We have reviewed the evidence in relation to the News of the World employees’ conduct during the original police phone hacking investigation and concluded that there is nothing that these employees could have done which would have altered or affected the resulting prosecution. Therefore the company cannot be said to have perverted the course of justice.
The civil settlements were also considered. However, the fact that NGN decided to settle rather than resist civil proceedings cannot be considered to be actions which could pervert the course of justice.
We have examined the email deletion policy of NGN, which formed the basis of part of the evidence in the recent phone hacking trial. There are legitimate reasons for companies to have an email deletion policy. In this case, there is no evidence to suggest that email deletion was undertaken in order to pervert the course of justice.
Accordingly, there is insufficient evidence to provide a realistic prospect of a conviction, so we have determined that News Group Newspapers cannot be charged with perverting the course of justice.
Journalists at Mirror Group Newspapers
Ten files were considered by the CPS as part of Operation Golding, relating to allegations of phone hacking at Mirror Group Newspapers. These files concerned ten individual journalists who worked at Mirror Group Newspapers. It has been determined there is insufficient evidence against any individual suspect to provide a realistic prospect of conviction for phone hacking.
In reaching this decision, we considered a number of strands of evidence, including scrutiny of suspicious call data. The call data showed a regular pattern of two calls being placed to the same number (double tapping) and also a large number of calls placed to voicemail platform numbers. However, it is not possible to prove the fact that the ‘double taps’ and calls to voicemail platform numbers are definitely instances of phone hacking. In addition, it was common practice at Mirror Group Newspapers for journalists to use one another’s telephones, and so it is not possible to determine which individuals were responsible for making specific calls.
Whilst the call data was deemed suspicious it could not be said with certainty that it showed instances of phone hacking by any specific individual and was ultimately found to be insufficient to bring a prosecution.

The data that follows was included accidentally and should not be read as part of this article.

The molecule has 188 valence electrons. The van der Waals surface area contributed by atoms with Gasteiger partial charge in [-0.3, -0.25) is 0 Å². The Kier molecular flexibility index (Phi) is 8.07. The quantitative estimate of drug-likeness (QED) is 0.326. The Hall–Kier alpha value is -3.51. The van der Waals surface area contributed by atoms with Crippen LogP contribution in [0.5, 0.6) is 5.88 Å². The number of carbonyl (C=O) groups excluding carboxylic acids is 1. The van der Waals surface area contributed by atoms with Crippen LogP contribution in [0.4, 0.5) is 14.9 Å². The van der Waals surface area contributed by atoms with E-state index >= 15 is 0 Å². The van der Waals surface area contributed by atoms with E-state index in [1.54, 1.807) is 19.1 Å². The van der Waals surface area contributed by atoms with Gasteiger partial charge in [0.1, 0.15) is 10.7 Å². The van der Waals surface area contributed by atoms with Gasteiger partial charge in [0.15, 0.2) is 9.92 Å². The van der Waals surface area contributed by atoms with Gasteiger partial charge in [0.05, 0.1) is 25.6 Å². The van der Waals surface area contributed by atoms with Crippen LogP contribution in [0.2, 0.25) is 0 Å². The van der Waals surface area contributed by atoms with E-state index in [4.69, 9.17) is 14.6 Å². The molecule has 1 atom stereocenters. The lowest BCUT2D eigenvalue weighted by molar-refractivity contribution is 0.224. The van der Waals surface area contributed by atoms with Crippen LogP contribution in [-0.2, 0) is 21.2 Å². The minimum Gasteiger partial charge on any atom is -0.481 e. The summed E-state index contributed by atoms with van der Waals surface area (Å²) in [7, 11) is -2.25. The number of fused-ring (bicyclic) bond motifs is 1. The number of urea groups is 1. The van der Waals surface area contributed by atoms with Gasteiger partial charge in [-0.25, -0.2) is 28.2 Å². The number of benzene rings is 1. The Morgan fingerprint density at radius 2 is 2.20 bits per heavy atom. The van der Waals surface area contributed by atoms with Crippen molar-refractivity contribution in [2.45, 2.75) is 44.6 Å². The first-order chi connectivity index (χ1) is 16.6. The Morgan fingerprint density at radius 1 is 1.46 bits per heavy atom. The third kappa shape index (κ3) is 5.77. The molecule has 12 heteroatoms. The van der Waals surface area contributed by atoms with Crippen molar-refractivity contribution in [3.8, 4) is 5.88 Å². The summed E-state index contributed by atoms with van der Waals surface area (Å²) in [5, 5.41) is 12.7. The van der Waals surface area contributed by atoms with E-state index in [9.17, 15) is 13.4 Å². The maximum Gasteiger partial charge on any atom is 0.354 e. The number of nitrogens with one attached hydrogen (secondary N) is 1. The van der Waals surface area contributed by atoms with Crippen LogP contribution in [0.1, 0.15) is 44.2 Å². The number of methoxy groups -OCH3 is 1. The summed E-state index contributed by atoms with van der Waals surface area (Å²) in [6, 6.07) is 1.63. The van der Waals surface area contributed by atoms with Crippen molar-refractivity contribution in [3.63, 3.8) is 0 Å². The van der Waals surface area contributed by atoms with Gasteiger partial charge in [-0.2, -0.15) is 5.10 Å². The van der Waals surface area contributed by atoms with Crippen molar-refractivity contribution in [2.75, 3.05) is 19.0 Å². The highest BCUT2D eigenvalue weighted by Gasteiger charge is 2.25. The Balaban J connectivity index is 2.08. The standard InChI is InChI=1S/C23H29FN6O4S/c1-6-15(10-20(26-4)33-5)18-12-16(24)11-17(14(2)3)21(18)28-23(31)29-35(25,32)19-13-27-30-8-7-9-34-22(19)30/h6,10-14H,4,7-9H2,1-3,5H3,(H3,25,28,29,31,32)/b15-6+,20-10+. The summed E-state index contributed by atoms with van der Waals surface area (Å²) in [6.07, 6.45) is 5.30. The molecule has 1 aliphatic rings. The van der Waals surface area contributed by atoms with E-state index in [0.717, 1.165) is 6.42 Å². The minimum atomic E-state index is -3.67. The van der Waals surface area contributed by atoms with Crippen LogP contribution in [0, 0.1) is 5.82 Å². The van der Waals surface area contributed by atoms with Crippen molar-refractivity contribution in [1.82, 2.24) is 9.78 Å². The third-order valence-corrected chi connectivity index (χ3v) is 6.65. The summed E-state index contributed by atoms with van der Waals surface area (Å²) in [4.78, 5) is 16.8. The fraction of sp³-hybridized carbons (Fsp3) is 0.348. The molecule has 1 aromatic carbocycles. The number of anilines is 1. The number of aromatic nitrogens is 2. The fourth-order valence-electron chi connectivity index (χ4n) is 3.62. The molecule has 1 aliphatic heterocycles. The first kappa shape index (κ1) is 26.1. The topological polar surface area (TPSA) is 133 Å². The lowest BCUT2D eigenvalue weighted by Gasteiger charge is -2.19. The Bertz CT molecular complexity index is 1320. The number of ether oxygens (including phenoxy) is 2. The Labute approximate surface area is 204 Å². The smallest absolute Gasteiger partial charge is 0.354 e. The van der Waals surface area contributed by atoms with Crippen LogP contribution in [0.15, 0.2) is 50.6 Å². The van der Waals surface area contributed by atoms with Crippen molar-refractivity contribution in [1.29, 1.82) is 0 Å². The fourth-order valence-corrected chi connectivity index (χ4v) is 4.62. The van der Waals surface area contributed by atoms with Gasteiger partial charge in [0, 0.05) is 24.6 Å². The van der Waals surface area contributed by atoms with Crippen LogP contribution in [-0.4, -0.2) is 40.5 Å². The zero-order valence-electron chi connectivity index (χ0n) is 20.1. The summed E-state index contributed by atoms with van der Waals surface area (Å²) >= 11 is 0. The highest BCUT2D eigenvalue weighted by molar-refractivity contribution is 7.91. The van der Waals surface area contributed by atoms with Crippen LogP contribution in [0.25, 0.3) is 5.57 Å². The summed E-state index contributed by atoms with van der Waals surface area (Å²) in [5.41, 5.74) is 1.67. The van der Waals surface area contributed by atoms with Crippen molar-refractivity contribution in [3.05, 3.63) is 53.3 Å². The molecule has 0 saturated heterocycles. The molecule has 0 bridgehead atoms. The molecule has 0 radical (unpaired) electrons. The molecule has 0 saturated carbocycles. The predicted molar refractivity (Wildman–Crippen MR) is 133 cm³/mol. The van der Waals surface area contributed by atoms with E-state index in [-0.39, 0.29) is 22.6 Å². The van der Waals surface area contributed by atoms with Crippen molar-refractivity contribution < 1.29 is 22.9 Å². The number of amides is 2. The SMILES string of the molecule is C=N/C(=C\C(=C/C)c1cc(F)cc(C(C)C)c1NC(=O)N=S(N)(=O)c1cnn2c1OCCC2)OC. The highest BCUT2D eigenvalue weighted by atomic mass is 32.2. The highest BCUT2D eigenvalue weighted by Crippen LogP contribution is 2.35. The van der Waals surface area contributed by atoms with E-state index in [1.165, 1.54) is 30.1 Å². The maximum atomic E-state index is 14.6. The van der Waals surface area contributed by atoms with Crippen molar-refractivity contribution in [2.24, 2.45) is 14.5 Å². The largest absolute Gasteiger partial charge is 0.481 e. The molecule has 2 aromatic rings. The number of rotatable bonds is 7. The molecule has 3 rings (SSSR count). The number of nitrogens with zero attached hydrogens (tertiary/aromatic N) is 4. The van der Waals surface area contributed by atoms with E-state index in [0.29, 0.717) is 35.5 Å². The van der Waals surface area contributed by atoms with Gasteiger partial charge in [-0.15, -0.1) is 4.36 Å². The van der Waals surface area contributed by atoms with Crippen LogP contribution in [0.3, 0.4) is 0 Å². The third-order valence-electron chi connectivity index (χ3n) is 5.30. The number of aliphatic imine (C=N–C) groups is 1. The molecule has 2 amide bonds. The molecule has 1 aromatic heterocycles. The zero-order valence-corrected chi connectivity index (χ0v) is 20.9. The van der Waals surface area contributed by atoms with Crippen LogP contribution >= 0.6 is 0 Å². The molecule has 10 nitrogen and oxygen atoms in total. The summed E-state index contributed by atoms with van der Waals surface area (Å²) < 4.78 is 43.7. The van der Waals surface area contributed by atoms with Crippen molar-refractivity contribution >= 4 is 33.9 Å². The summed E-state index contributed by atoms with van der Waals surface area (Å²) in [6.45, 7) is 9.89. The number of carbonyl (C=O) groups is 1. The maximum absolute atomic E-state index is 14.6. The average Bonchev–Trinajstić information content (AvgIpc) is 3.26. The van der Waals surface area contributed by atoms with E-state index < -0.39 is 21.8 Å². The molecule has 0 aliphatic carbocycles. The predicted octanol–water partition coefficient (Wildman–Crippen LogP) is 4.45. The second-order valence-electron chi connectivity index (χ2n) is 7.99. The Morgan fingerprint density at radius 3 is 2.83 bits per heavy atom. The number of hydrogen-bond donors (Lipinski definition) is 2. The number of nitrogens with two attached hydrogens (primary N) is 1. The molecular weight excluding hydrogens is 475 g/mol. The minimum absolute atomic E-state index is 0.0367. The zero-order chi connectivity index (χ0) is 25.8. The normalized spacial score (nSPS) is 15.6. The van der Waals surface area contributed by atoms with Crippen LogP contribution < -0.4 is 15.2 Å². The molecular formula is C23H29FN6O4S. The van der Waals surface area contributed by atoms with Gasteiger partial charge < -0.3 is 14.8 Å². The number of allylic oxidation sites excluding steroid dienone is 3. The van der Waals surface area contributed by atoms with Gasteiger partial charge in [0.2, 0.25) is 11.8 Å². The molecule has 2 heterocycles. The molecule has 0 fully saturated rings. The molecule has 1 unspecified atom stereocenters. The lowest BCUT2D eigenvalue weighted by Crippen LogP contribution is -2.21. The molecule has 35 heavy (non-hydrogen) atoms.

We considered statements from two potential witnesses, both former employees of the Sunday Mirror, who made direct allegations against certain individuals. Following thorough scrutiny of the allegations we decided we were unable to put either forward as a prosecution witness.
The first stage of the Full Code Test is that there is sufficient evidence to provide a realistic prospect of conviction against each suspect on each charge. Without the evidence passing the first stage a prosecution in any individual case cannot take place.
These decisions draw to a conclusion the CPS’s involvement in current phone hacking investigations.
In total, 12 prosecutions have taken place with nine convictions for offences relating to phone hacking.
Notes to editors
- There have been 12 prosecutions under Operations Weeting, Pinetree and Golding, and nine people have been convicted: (Jules Stenson, Dan Evans, James Weatherup, Andy Coulson, Greg Miskew, Glenn Mulcaire, Ian Edmondson, Neville Thulbeck and Graham Johnson). Three people were acquitted.
- Any decision by the CPS does not imply any finding concerning guilt or criminal conduct; the CPS makes decisions only according to the test set out in the Code for Crown Prosecutors and it is applied in all decisions on whether or not to prosecute.
- The CPS's function is not to decide whether a person is guilty of a criminal offence, but to make fair, independent and objective assessments about whether it is appropriate to present charges for the criminal court to consider. The CPS assessment of any case is not in any sense a finding of, or implication of, any guilt or criminal conduct. It is not a finding of fact, which can only be made by a court, but rather an assessment of what it might be possible to prove to a court, in accordance with the Code for Crown Prosecutors.
- This assessment is based on the evidence available arising out of the police investigation and not on the evidence that is likely to be gathered by the defence, and likely to be used to test the prosecution evidence. The CPS charging decision is therefore necessarily an assessment on the basis of the evidence that is available to the CPS at the time the decision is made.
- CPS prosecutors must also keep every case under review, so that they take account of any change in circumstances that occurs as the case develops, including what becomes known of the defence case. If appropriate, the CPS may change the charges or stop a case.